It is a complicated and twisting plot, but it moves forward relentlessly. The smart, sharp dialogue crisply moves the story along and renders it secondary really to the underplot: the growing relationship between Marlowe and Mrs. Rutledge.
When Hawks directed To Have and Have Not, he knew he’d found the ideal screen couple in Bogart and Bacall, so he was determined to reunite them for this movie. By that time, their off-screen romance was big news in Hollywood and the pairing was natural. With a great script and an excellent cast, Hawks shot the film in 1944, but it was kept on the shelf for two more years, partly because Warner Bros. was working feverishly to release all of their wartime films before World War II was over and partly because there were problems with Bacall. After the huge hit with To Have and Have Not, she was considered a hot property, but her follow-up film, Confidential Agent, was a flop and she’d been widely panned in reviews. Her agent, Charles K. Feldman, wrote a letter to Jack L. Warner, asking that several scenes in The Big Sleep be re-shot and the film re-edited to take advantage of Bogart and Bacall’s screen chemistry. Warner agreed and the two actors were called in to film additional scenes, including the now famous scene in the restaurant that is full of sexual innuendo.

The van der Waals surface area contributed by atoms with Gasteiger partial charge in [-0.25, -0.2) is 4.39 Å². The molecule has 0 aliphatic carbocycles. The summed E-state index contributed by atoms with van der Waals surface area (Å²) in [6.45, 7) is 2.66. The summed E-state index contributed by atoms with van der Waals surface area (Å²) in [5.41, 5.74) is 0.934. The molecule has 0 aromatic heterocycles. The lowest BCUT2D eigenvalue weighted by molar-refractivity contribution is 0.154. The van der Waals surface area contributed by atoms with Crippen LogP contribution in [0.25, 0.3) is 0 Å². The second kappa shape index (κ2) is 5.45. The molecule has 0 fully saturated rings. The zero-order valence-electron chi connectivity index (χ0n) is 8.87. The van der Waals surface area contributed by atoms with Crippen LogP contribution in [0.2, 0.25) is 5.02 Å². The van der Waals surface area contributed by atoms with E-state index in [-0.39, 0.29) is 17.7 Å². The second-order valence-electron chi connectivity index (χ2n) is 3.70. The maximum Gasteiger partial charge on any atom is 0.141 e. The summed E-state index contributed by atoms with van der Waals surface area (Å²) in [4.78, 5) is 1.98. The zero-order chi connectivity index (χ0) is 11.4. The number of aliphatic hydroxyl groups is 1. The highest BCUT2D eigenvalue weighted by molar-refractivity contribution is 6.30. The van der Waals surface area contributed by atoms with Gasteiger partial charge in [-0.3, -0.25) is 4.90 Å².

One thing that becomes apparent right from the beginning of this movie is that beautiful young women are used in abundance to help create a strong feeling of free sexuality. It begins when Marlowe arrives at the Sternwood residence and the gorgeous Carmen walks in wearing a really short skirt and throws herself into his arms. Then, you meet Mrs. Rutledge and Lauren Bacall shines as a young urbanite living life on the edge. It continues with the girl at Acme Books, played by Dorothy Malone, who unpins her hair and closes the store to spend an afternoon drinking rye whiskey with Marlowe. Then there is the female taxi driver that Marlowe rides with who gives him her card and tells him to call her at night when she’s not working.